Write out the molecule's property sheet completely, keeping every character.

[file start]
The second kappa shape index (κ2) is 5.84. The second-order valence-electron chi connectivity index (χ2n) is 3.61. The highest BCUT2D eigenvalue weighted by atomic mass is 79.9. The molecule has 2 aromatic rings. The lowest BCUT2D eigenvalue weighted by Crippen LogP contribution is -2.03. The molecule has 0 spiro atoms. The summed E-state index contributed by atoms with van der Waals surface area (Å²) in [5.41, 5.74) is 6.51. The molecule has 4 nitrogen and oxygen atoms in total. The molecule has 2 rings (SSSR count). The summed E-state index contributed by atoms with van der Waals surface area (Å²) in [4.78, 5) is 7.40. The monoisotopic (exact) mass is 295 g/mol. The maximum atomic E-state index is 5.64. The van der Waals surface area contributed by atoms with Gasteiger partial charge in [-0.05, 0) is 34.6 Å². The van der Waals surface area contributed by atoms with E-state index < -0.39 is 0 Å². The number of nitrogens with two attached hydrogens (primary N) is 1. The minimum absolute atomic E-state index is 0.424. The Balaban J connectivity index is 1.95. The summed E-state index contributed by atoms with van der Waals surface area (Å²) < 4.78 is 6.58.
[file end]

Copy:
The second kappa shape index (κ2) is 5.84. The second-order valence-electron chi connectivity index (χ2n) is 3.61. The highest BCUT2D eigenvalue weighted by atomic mass is 79.9. The molecule has 2 aromatic rings. The lowest BCUT2D eigenvalue weighted by Crippen LogP contribution is -2.03. The molecule has 0 spiro atoms. The summed E-state index contributed by atoms with van der Waals surface area (Å²) in [5.41, 5.74) is 6.51. The molecule has 4 nitrogen and oxygen atoms in total. The molecule has 2 rings (SSSR count). The summed E-state index contributed by atoms with van der Waals surface area (Å²) in [4.78, 5) is 7.40. The monoisotopic (exact) mass is 295 g/mol. The maximum atomic E-state index is 5.64. The van der Waals surface area contributed by atoms with Gasteiger partial charge in [-0.05, 0) is 34.6 Å². The van der Waals surface area contributed by atoms with E-state index < -0.39 is 0 Å². The number of nitrogens with two attached hydrogens (primary N) is 1. The minimum absolute atomic E-state index is 0.424. The Balaban J connectivity index is 1.95. The summed E-state index contributed by atoms with van der Waals surface area (Å²) < 4.78 is 6.58.